This explains a mystery which, until now, has attached to Peter Harache I. He arrived in this country in October 1681 with very little with which to earn his living (a letter from the Treasury to Customs Officials dated 20th October 1681 exempting him from Customs Duty mentions nothing but 238 ounces of mixed old and new plate) (note 8). He was not endenizened until June 1682 and not made free of the Goldsmiths’ Company until 21st July of that year, the date on which the new letter of the year came into use (note 9), yet the earliest example of the mark attributed to him is on candlesticks struck with that letter!

A pen and ink drawing at Goldsmiths’ Hall of a 17th century silversmith’s workshop shows five men all engaged in different tasks and an early print of such a workshop shows no fewer than fourteen men and a boy variously engaged at furnaces, a lathe, a wire stretcher, a snarling iron and several other benches. This Harache certainly did not have the wherewithal to set up his own workshop of this sort in the time available to him by 1682 and must therefore have made use of one already established so who was responsible for this workshop?

The first member of the Harache family to come to England was Peter Harache I’s brother Nicolas who was here in 1668 (note 10) and he could have set up a workshop although there is no evidence that he was a goldsmith. The evidence is, however, that Nicolas died circa 1677 and whatever trade he plied it was not carried on by his widow since she returned to France in that year. It would seem therefore that no workshop could have survived from that time.

The next family member to flee France and settle in London was Peter Harache I’s sister Madeleinne whose husband Edouard Hobbema presented his témoignage (note 11) on 18th July 1675 (note 12). Edward was a master goldsmith who had been working in Paris before migrating to England, probably in the workshop which Pierre Harache I had used when in Paris in 1668 (note 13). It seems that this is the most likely date for the setting up of any workshop in which a family member could have worked on arrival in this country.

No indication has been found that Pierre Harache III came to this country from Rouen and the most likely scenario is that he arrived with the Hobbema family from Paris. If he was responsible for setting up the Harache workshop and for registering the mark on the 1682 mark plate which relates to it then the features of the above hypothesis, which explains the form taken by Peter Harache II’s mark, falls into place. However this leaves open a mystery; according to the records available from the period the evidence is that the Goldsmiths’ Company would not have accepted the registration of a mark by a non freeman and, as stated above, apparently the first Peter Harache to gain the freedom of the Goldsmiths’ Company of London was Peter Harache I! (note 14) If this sterling maker’s mark, which is struck on the 1682 mark plate, is that of Peter Harache I, as has been assumed until now, then whose workshop was he working in when he entered it and what form did that workshop’s mark take?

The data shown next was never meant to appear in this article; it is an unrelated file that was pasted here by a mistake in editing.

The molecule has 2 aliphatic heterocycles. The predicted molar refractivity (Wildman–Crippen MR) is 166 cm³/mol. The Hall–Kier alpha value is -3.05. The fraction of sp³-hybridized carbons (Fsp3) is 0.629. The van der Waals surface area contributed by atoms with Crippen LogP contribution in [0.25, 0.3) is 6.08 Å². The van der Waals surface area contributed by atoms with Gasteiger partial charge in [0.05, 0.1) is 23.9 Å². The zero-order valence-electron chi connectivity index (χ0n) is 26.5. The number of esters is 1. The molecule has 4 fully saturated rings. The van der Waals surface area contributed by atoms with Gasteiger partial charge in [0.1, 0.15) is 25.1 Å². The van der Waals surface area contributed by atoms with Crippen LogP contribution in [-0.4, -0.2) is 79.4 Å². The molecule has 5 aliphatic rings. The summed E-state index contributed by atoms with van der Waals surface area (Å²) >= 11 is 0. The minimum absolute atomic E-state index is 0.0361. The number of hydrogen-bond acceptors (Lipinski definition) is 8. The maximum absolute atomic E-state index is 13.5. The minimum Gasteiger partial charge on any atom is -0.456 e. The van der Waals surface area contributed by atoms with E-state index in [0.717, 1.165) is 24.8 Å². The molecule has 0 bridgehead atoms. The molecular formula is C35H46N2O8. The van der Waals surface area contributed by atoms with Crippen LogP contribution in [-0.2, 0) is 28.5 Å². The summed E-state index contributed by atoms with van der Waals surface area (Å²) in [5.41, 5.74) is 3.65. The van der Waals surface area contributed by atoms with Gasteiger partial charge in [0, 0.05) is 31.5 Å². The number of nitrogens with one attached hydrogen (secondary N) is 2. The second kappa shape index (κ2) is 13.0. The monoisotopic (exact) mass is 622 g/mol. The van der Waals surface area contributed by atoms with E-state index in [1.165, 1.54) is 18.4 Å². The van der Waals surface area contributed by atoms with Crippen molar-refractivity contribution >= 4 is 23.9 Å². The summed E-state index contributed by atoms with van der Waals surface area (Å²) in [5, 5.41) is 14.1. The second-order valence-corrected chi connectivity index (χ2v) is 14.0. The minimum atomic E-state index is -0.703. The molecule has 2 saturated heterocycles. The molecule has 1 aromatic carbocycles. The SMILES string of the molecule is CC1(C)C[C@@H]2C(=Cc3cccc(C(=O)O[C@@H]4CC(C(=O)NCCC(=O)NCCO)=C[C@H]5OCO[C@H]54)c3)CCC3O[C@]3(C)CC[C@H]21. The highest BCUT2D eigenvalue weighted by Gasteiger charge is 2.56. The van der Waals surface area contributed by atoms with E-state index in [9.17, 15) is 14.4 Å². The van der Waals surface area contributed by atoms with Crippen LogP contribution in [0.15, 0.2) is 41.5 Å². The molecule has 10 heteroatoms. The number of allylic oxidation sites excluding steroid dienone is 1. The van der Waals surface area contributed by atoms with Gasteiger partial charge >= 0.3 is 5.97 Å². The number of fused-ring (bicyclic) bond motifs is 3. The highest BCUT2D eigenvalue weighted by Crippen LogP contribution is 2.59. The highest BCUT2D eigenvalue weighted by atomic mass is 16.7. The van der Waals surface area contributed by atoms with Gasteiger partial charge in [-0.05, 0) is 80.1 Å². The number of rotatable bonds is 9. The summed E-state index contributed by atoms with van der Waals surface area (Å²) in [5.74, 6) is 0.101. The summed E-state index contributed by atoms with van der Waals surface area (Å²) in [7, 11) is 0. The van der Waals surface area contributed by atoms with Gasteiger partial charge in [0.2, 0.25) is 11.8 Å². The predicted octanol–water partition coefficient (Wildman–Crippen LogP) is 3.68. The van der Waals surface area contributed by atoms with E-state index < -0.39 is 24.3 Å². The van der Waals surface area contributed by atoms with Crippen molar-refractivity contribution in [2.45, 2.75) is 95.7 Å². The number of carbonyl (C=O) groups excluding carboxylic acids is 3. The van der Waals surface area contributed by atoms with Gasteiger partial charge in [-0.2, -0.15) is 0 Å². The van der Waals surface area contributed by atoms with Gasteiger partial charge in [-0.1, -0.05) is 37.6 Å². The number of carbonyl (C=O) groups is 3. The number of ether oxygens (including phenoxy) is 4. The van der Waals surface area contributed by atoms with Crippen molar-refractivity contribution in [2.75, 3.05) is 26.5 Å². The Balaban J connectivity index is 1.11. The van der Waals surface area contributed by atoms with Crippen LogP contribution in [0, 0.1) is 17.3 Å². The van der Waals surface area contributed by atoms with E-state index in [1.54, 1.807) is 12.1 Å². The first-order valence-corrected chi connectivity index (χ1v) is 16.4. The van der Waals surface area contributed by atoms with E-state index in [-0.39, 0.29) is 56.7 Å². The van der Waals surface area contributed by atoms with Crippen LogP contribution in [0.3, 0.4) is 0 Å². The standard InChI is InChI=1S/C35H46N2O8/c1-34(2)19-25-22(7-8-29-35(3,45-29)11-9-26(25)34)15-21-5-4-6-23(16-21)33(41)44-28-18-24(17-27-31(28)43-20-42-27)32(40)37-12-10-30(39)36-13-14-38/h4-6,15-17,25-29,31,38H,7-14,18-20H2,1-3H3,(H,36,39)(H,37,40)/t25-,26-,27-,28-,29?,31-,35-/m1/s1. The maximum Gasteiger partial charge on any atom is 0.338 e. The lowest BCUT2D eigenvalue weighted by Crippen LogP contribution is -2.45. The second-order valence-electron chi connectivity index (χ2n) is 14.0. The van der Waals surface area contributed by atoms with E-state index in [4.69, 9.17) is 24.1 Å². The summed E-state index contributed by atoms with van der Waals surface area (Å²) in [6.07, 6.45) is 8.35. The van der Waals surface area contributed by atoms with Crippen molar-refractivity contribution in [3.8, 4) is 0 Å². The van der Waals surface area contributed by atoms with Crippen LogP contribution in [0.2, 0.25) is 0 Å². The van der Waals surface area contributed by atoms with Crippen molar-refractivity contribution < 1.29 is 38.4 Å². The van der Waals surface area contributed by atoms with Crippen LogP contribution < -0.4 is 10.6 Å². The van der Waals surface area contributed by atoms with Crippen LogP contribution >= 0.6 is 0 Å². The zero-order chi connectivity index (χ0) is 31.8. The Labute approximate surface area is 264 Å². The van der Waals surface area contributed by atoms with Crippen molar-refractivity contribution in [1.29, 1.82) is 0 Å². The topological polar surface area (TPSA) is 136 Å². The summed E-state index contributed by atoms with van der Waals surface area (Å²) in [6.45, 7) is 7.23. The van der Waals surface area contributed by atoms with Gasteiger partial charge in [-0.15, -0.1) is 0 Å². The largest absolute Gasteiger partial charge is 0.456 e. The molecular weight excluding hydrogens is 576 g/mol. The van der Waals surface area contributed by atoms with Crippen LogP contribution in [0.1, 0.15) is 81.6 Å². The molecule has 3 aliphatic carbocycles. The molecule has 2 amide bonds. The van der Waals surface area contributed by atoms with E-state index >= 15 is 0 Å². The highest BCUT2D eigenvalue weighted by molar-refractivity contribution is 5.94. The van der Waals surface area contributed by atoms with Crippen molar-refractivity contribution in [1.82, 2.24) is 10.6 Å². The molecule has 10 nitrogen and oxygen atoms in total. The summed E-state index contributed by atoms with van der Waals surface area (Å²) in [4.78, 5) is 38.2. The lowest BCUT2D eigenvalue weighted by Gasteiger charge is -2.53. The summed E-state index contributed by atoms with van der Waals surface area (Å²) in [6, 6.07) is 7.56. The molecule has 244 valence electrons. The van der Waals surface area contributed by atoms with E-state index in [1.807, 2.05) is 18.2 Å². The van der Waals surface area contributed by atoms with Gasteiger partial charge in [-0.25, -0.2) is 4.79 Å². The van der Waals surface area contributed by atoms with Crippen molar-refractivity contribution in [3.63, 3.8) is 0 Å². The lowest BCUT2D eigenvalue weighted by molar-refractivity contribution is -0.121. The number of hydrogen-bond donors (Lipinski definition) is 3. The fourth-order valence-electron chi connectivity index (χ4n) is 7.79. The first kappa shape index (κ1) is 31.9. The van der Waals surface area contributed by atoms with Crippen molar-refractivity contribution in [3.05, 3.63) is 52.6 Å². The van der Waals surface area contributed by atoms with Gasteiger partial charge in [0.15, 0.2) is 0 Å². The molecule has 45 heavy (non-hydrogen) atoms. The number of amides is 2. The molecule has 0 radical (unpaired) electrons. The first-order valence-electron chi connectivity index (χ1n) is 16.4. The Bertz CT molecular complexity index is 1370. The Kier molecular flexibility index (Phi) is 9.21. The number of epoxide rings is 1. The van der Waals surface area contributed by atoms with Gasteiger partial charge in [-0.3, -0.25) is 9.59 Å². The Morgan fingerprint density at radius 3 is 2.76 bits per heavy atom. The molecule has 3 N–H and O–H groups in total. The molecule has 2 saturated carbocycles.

When he entered his Britannia standard mark in 1697 he gave his address as Suffolk Street and the belief has been held that this was the site of the workshop. However there is no reference to a Peter Harache in the rate books for Great Suffolk Street until 1686 so if this was the site of the workshop it must have been in the occupancy of someone else when Peter Harache I became free of the Goldsmiths’ Company in 1682.

The denouement is that there must now be some doubt about the attribution of the sterling maker’s mark, struck on the 1682 mark plate, to Peter Harache I. Further it must now be accepted that more than one workman would have been involved in the production of large plate coming out of the Harache workshop and that therefore none can be attributed to any particular Harache. A registered mark appearing on an item of plate must indicate that the man who registered that mark was primarily responsible for that plate but that to all intents and purposes the mark is a workshop mark.

NB: It is now known that Peter Harache I died in 1712 and that Peter Harache II returned to France where he died in 1718. The death of a Pierre Harache in 1700, as recorded by Heal, was probably that of Peter Harache II’s son who was born in 1696 and about whom nothing more is recorded.
Harache II strainer spoon
Harache II mote spoon
two images of typical Harache work
1  Hall-Marks on Plate, W. Chaffers p17 (footnote)
2  A mote spoon and three snuff spoons circa 1700-1710.
3  A mote spoon of circa 1710
4  The London Goldsmiths 1200-1800 Published by David & Charles (Publishers) Limited 1972
5  Arthur Grimwade-London Goldsmiths 1697-1837 Their Marks & Lives
6  Beyond the Border-Edited by Tessa Murdoch-Sussex Academic Press. 2008 p.5
7  National Archives C110/46/155
8  Op Cit T 11/8 p11.
9  It is a misconception that the new letter of the year always started on 29th May at this time. It did not become regularised in this way until it became a date letter by law in 1697.
10 McKinley-An unpublished paper. (Ref used: Huguenot Society Quarto Series 13 p189)
11 Témoignage: A document carried by a person who had professed Catholicism in order to leave France stating the he or she was a Protestant.
12 HSQS 21 p141.
13 Archives Nationales Z1B 517.
14 It is possible that any Harache working in this country before the arrival of Pierre Harache I was free of some other Guild Company.
David McKinley
- 2009 -
David McKinley devotes much of his time to researching the history of silversmithing in England with particular reference to hallmarking at the London office. He writes for both The Silver Spoon Club of Great Britain and The Silver Society.